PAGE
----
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Program Locations: India: Jaipur City, Banas River Basin within Rajasthan State
Project Duration: August 2007–January 2011
Project Lead: Sarah Opitz-Stapleton, Senior Associate Scientist


The Center for Environmental and Developmental Studies worked with the Jaipur Municipal Corporation and formal water resource managers to assist them in understanding the dynamic interactions between climate variability, groundwater overdraft, and migrant inflows to Jaipur. The information from this project is being incorporated into city development and water resource plans in order to improve Jaipur’s overall resilience, with a particular focus on managing supply to meet the new domestic and commercial needs of immigrants under existing and projected climate conditions.

Project Overview

In this study, ISET worked with the Centre for Environmental and Developmental Studies to conduct research and raise awareness about water availability and supply in the city of Jaipur, Rajasthan. The area faces challenges in water management as regional development causes water demands to rise and climate change makes water availability more unpredictable. Uncoordinated water management and limited communication between jurisdictions in Jaipur further exacerbates water demands. ISET and partners systematically explored competing water demands and potential impacts of migration and used this as input for climate change water simulations. During this study, ISET and partners were able to elevate water management issues to the point that the state government has now become involved, and is working to improve the potential for cross-jurisdictional communication and planning.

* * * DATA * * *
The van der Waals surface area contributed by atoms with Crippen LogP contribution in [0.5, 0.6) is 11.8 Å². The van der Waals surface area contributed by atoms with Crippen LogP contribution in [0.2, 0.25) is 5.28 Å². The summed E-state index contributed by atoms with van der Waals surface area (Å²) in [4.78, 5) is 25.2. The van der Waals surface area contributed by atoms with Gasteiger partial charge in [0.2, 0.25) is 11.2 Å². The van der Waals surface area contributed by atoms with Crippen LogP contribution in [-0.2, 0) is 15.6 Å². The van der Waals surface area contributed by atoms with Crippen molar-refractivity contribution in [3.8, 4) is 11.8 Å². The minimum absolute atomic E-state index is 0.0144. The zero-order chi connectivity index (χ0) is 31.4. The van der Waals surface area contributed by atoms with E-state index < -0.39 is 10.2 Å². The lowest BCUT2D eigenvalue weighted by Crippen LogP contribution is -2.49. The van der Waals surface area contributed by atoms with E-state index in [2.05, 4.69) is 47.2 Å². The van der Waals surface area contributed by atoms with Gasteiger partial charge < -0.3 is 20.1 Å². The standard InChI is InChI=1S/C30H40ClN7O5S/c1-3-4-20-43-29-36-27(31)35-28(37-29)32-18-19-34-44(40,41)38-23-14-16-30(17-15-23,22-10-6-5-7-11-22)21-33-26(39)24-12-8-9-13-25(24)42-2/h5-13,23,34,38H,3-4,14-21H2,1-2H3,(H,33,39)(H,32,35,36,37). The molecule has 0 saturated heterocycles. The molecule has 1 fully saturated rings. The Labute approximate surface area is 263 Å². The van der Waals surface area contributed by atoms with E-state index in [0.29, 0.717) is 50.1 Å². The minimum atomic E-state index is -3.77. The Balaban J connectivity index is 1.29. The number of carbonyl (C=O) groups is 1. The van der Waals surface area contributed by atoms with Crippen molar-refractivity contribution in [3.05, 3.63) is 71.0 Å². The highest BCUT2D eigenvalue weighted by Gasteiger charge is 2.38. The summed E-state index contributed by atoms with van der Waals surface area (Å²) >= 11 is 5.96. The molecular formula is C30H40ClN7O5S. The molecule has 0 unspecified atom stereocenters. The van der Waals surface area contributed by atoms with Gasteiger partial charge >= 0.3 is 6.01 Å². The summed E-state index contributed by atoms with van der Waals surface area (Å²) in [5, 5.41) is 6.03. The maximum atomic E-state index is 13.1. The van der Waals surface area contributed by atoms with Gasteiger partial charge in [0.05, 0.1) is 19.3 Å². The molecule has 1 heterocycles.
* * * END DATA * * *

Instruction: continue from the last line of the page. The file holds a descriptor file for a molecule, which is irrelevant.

Core Program Activities

ISET led the technical and modeling aspects of the study, in addition to providing support to CEDSJ for the participatory research with ecological and labor migrants to Jaipur. Sarah Opitz-Stapleton developed a statistical downscaling model for the Banas River Basin (the Banas River supplies water to Bisalpur Dam, a primary source of water for Jaipur). The model employs a non-parametric, analog method (Opitz-Stapleton and Gangopadhyay, 2010) to relate historical precipitation data to observed large-scale climate fields such as humidity and air temperature. Projections of future large-scale climate fields from multiple global climate models were used to develop possible future rainfall-runoff scenarios for Banas River out to the 2040s. At the same time, ISET developed a water accounting balance model for Jaipur and the Banas Basin using WEAP. The model placed demand-side equations—water use patterns, use efficiency, and allocation priorities, among others—on equal footing with supply side considerations, including streamflow, groundwater tables, reservoirs, etc. Through projections of shifts in precipitation and scenarios of future water demand conditioned on migration trends, ISET and CEDSJ were able to evaluate and compare alternative water development and management strategies for Jaipur in the face of climate change.

Program activities also include:

  • Participatory research on migrant laborers to Jaipur city and peri-urban areas, and investigations of their reasons for coming to Jaipur.

  • Investigation of urban and peri-urban development trends and associated shifts in surface and groundwater demand, city water resource management, and development plans.

  • Assessing the impact of climate change on the Banas River’s water availability via statistical downscaling and simple rainfall-runoff scenarios.

  • A water resources supply and demand model (built in WEAP), incorporating both future migration and climate change conditioned rainfall-runoff scenarios.

Project Publications

Staff Involved

Project Partners

Manohar Rathore, Centre for Environment and Development Studies, Jaipur (CEDSJ)

Ladulal Sharma, Centre for Environment and Development Studies, Jaipur (CEDSJ)


N.P. Singh, , Centre for Environment and Development Studies, Jaipur (CEDSJ)

Funded by:

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